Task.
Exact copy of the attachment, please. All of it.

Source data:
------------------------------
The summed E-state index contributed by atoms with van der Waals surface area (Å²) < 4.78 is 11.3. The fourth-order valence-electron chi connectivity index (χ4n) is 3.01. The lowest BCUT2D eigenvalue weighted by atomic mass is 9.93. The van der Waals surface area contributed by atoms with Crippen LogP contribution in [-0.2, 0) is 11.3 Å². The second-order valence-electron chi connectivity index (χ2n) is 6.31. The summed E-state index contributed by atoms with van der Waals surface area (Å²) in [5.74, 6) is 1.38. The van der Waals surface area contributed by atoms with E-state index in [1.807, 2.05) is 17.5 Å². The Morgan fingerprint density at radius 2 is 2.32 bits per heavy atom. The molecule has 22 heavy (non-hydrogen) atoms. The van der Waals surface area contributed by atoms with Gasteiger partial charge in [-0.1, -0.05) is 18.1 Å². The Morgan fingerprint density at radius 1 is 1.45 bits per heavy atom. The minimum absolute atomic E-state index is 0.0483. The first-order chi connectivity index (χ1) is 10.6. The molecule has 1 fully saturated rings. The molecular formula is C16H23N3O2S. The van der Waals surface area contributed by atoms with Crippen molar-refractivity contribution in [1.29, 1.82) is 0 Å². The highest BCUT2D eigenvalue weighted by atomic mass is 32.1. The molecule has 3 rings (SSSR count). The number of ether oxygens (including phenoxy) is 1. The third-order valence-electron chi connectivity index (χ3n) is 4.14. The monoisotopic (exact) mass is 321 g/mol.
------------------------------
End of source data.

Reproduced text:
The summed E-state index contributed by atoms with van der Waals surface area (Å²) < 4.78 is 11.3. The fourth-order valence-electron chi connectivity index (χ4n) is 3.01. The lowest BCUT2D eigenvalue weighted by atomic mass is 9.93. The van der Waals surface area contributed by atoms with Crippen LogP contribution in [-0.2, 0) is 11.3 Å². The second-order valence-electron chi connectivity index (χ2n) is 6.31. The summed E-state index contributed by atoms with van der Waals surface area (Å²) in [5.74, 6) is 1.38. The van der Waals surface area contributed by atoms with E-state index in [1.807, 2.05) is 17.5 Å². The Morgan fingerprint density at radius 2 is 2.32 bits per heavy atom. The molecule has 22 heavy (non-hydrogen) atoms. The van der Waals surface area contributed by atoms with Gasteiger partial charge in [-0.1, -0.05) is 18.1 Å². The Morgan fingerprint density at radius 1 is 1.45 bits per heavy atom. The minimum absolute atomic E-state index is 0.0483. The first-order chi connectivity index (χ1) is 10.6. The molecule has 1 fully saturated rings. The molecular formula is C16H23N3O2S. The van der Waals surface area contributed by atoms with Crippen molar-refractivity contribution in [1.29, 1.82) is 0 Å². The highest BCUT2D eigenvalue weighted by atomic mass is 32.1. The molecule has 3 rings (SSSR count). The number of ether oxygens (including phenoxy) is 1. The third-order valence-electron chi connectivity index (χ3n) is 4.14. The monoisotopic (exact) mass is 321 g/mol.